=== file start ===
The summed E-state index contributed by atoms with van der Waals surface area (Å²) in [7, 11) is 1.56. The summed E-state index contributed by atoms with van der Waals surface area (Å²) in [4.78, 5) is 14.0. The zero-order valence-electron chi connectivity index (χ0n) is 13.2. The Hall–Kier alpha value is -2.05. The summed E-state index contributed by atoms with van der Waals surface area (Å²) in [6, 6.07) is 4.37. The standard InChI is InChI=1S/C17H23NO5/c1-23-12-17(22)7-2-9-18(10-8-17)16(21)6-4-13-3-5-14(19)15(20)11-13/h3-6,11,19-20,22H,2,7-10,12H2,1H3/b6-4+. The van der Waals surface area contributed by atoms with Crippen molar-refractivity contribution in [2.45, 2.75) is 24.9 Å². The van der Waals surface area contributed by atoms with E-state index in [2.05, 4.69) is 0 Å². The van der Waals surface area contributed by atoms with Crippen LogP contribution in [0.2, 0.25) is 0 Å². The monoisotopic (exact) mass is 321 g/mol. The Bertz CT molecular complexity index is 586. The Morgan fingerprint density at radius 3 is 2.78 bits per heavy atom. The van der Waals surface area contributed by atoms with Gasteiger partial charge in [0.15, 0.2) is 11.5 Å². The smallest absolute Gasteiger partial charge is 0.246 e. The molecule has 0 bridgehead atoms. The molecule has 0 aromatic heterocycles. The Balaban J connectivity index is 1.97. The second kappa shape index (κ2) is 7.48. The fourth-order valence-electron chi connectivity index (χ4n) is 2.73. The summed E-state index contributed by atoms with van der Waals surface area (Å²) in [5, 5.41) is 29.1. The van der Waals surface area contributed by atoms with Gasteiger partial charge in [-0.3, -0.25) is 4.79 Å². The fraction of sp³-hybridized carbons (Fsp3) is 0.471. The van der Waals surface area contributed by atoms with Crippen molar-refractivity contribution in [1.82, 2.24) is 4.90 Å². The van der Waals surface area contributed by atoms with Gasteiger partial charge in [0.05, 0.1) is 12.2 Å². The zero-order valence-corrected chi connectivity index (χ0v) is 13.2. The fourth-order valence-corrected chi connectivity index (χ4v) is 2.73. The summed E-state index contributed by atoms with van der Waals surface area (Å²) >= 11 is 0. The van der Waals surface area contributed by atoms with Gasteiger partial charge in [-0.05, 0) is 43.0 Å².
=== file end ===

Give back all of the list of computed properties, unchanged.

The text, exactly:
The summed E-state index contributed by atoms with van der Waals surface area (Å²) in [7, 11) is 1.56. The summed E-state index contributed by atoms with van der Waals surface area (Å²) in [4.78, 5) is 14.0. The zero-order valence-electron chi connectivity index (χ0n) is 13.2. The Hall–Kier alpha value is -2.05. The summed E-state index contributed by atoms with van der Waals surface area (Å²) in [6, 6.07) is 4.37. The standard InChI is InChI=1S/C17H23NO5/c1-23-12-17(22)7-2-9-18(10-8-17)16(21)6-4-13-3-5-14(19)15(20)11-13/h3-6,11,19-20,22H,2,7-10,12H2,1H3/b6-4+. The van der Waals surface area contributed by atoms with Crippen molar-refractivity contribution in [2.45, 2.75) is 24.9 Å². The van der Waals surface area contributed by atoms with E-state index in [2.05, 4.69) is 0 Å². The van der Waals surface area contributed by atoms with Crippen LogP contribution in [0.2, 0.25) is 0 Å². The monoisotopic (exact) mass is 321 g/mol. The Bertz CT molecular complexity index is 586. The Morgan fingerprint density at radius 3 is 2.78 bits per heavy atom. The van der Waals surface area contributed by atoms with Gasteiger partial charge in [0.15, 0.2) is 11.5 Å². The smallest absolute Gasteiger partial charge is 0.246 e. The molecule has 0 bridgehead atoms. The molecule has 0 aromatic heterocycles. The Balaban J connectivity index is 1.97. The second kappa shape index (κ2) is 7.48. The fourth-order valence-electron chi connectivity index (χ4n) is 2.73. The summed E-state index contributed by atoms with van der Waals surface area (Å²) in [5, 5.41) is 29.1. The van der Waals surface area contributed by atoms with Gasteiger partial charge in [-0.3, -0.25) is 4.79 Å². The fraction of sp³-hybridized carbons (Fsp3) is 0.471. The van der Waals surface area contributed by atoms with Crippen molar-refractivity contribution in [1.82, 2.24) is 4.90 Å². The van der Waals surface area contributed by atoms with Gasteiger partial charge in [0.05, 0.1) is 12.2 Å². The zero-order valence-corrected chi connectivity index (χ0v) is 13.2. The fourth-order valence-corrected chi connectivity index (χ4v) is 2.73. The summed E-state index contributed by atoms with van der Waals surface area (Å²) >= 11 is 0. The van der Waals surface area contributed by atoms with Gasteiger partial charge in [-0.05, 0) is 43.0 Å².